Successful managers and leaders need to effectively navigate their organizational worlds, from motivating customers and employees to managing diversity to preventing and resolving conflicts. Perspective-taking is a psychological process that is particularly relevant to each of these activities. The current review critically examines perspective-taking research conducted by both management scholars and social psychologists and specifies perspective-taking's antecedents, consequences, mechanisms, and moderators, as well as identifies theoretical and/or empirical shortfalls. Our summary of the current state of perspective-taking research offers three important contributions. First, we offer a new definition of perspective-taking: the active cognitive process of imagining the world from another's vantage point or imagining oneself in another's shoes to understand their visual viewpoint, thoughts, motivations, intentions, and/or emotions. Second, we highlight that although perspective-taking has many positive benefits for managers and leaders, it also carries with it the potential for perverse effects. Third, we argue that previous theoretical lenses to understand perspective-taking's goal are insufficient in light of all the available evidence. Instead, we offer a new theoretical proposition to capture the full range of perspective-taking's positive and negative effects: perspective-taking helps individuals effectively navigate a world filled with mixed-motive social interactions. Our mixed-motive model of perspective-taking not only captures the current findings but also offers new directions for future research.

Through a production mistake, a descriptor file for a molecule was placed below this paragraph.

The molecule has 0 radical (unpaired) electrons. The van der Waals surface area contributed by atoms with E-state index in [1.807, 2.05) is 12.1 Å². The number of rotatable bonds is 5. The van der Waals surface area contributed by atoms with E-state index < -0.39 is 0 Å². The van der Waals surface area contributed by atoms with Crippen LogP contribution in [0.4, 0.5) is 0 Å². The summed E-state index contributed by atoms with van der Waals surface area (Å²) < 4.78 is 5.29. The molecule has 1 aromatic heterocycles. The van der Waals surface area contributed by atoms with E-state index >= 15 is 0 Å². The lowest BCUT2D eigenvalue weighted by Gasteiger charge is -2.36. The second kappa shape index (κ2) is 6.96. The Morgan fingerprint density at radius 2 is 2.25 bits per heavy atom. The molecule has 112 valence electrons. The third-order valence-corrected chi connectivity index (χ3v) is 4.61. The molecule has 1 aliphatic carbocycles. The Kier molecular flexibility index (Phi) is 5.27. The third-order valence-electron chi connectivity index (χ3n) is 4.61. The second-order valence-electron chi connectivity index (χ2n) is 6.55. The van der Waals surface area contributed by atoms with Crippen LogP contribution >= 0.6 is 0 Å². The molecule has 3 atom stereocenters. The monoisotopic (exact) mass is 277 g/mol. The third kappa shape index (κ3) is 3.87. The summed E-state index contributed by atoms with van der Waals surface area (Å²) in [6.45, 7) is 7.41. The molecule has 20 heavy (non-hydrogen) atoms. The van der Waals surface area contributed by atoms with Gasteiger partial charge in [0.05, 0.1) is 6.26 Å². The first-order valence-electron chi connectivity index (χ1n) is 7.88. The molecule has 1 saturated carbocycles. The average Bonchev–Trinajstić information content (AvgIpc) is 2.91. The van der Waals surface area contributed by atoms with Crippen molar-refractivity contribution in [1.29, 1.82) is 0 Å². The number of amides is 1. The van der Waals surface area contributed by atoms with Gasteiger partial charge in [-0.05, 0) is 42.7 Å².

G. Ku, C.S. Wang, and Adam Galinsky
Journal Article
Publication Date
Research on Organizational Behavior

Full Citation

Ku, G., C.S. Wang, and Adam Galinsky
. “The promise and perversity of perspective-taking in organizations.”
Research on Organizational Behavior
, (January 01, 2015):